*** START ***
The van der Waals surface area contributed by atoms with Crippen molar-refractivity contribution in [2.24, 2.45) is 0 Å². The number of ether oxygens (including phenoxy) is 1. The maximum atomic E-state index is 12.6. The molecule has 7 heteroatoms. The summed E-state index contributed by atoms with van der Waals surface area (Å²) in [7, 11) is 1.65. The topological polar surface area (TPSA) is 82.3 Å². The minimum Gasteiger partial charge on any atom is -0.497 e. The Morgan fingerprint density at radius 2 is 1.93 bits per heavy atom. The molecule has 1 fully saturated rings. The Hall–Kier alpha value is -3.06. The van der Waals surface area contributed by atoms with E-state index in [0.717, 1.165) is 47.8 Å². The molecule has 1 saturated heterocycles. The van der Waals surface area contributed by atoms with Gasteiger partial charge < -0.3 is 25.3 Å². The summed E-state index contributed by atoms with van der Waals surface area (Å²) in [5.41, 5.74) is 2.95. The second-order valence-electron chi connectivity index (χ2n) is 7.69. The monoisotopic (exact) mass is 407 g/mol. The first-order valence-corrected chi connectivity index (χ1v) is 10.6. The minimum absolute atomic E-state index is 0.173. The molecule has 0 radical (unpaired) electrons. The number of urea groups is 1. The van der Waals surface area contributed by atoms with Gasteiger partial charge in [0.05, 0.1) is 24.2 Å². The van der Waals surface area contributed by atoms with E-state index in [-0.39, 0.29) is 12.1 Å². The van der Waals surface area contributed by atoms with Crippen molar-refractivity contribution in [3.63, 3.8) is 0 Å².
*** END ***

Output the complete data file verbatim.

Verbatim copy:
The van der Waals surface area contributed by atoms with Crippen molar-refractivity contribution in [2.24, 2.45) is 0 Å². The number of ether oxygens (including phenoxy) is 1. The maximum atomic E-state index is 12.6. The molecule has 7 heteroatoms. The summed E-state index contributed by atoms with van der Waals surface area (Å²) in [7, 11) is 1.65. The topological polar surface area (TPSA) is 82.3 Å². The minimum Gasteiger partial charge on any atom is -0.497 e. The Morgan fingerprint density at radius 2 is 1.93 bits per heavy atom. The molecule has 1 fully saturated rings. The Hall–Kier alpha value is -3.06. The van der Waals surface area contributed by atoms with E-state index in [0.717, 1.165) is 47.8 Å². The molecule has 1 saturated heterocycles. The van der Waals surface area contributed by atoms with Gasteiger partial charge < -0.3 is 25.3 Å². The summed E-state index contributed by atoms with van der Waals surface area (Å²) in [5.41, 5.74) is 2.95. The second-order valence-electron chi connectivity index (χ2n) is 7.69. The monoisotopic (exact) mass is 407 g/mol. The first-order valence-corrected chi connectivity index (χ1v) is 10.6. The minimum absolute atomic E-state index is 0.173. The molecule has 0 radical (unpaired) electrons. The number of urea groups is 1. The van der Waals surface area contributed by atoms with Gasteiger partial charge in [0.05, 0.1) is 24.2 Å². The van der Waals surface area contributed by atoms with E-state index in [-0.39, 0.29) is 12.1 Å². The van der Waals surface area contributed by atoms with Crippen molar-refractivity contribution in [3.63, 3.8) is 0 Å².